Active metabolism in larval and juvenile fish: ontogenetic changes, effect of water temperature and fasting
- oxygen consumption
- ammonia excretion
- fish swimming
- Coregonus sp.
- Salmo sp.
- fish bioenergetics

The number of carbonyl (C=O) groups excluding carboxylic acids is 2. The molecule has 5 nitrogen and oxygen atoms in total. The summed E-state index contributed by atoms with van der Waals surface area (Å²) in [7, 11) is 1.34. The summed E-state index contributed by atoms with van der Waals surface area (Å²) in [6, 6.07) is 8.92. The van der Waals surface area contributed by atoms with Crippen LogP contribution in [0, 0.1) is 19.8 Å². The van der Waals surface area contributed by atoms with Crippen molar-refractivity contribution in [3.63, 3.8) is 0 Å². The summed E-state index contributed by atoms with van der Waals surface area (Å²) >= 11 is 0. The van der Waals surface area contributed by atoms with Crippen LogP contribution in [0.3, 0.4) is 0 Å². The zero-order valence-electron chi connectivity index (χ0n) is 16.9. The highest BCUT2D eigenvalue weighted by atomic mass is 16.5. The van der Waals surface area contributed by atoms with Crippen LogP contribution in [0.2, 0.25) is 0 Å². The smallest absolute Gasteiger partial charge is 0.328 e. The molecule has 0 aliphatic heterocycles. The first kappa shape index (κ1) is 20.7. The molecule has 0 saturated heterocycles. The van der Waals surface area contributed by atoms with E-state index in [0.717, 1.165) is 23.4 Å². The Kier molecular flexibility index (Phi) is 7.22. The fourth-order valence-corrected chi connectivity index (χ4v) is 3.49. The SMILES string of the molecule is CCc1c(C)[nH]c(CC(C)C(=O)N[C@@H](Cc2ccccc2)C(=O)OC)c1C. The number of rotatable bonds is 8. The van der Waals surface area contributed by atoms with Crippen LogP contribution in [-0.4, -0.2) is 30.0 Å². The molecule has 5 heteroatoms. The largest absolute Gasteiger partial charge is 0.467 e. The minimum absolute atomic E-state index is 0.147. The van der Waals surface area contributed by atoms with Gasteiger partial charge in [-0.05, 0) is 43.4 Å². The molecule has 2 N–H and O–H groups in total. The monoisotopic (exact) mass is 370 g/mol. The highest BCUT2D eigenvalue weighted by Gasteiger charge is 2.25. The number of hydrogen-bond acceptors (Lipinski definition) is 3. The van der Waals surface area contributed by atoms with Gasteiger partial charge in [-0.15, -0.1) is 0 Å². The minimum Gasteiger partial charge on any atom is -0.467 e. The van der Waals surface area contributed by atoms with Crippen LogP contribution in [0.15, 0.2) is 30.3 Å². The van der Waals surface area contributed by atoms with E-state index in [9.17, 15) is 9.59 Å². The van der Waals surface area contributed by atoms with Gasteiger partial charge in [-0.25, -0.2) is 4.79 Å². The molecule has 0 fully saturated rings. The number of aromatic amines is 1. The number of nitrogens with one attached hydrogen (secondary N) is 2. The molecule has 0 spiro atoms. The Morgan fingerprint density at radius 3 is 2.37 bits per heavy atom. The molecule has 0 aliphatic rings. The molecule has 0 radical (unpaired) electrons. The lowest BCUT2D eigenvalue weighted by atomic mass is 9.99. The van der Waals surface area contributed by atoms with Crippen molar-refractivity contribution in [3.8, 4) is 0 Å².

Oxygen consumption, ammonia excretion and fish swimming speed were measured in fish induced to swim by optomotor reaction in a circular metabolism chamber. The relationship between the swimming speed and fish metabolism described by exponential equations allowed the extrapolation to the standard metabolism, i.e. at zero swimming speed. The partitioning of the catabolised protein in the energy supply was estimated based on AQ (volume of ammonia/ volume of oxygen) values. Weight specific standard metabolism, as expressed by the ammonia excretion rate, decreased by one order of magnitude in coregonids as the fish grew from 20 to 780 mg body weight. The slope of the relationship between oxygen uptake and swimming speed decreased in coregonid ontogenesis. In salmon, after 12 days of fasting 28% of energy used was derived from protein, whilst coregonid juveniles utilized mostly lipid. Active swimming in fasted juveniles of coregonid, as well as in salmon, led to the accelerated utilization of protein as a source of energy, based on AQ coefficients. In juveniles acclimated to a range of water temperatures from 14 to 26°C, the changes in standard or active metabolic rate (expressed as oxygen uptake or ammonia excretion) were described by Q10 coefficients. They were generally higher for the ammonia excretion rate than for the oxygen uptake rate and for active metabolism than for standard metabolism. Utilization of protein as energy for swimming differed significantly between the species, being in general one order of magnitude higher in coregonids than in salmon. The use of protein for swimming activity tended to decrease during coregonid ontogenesis.
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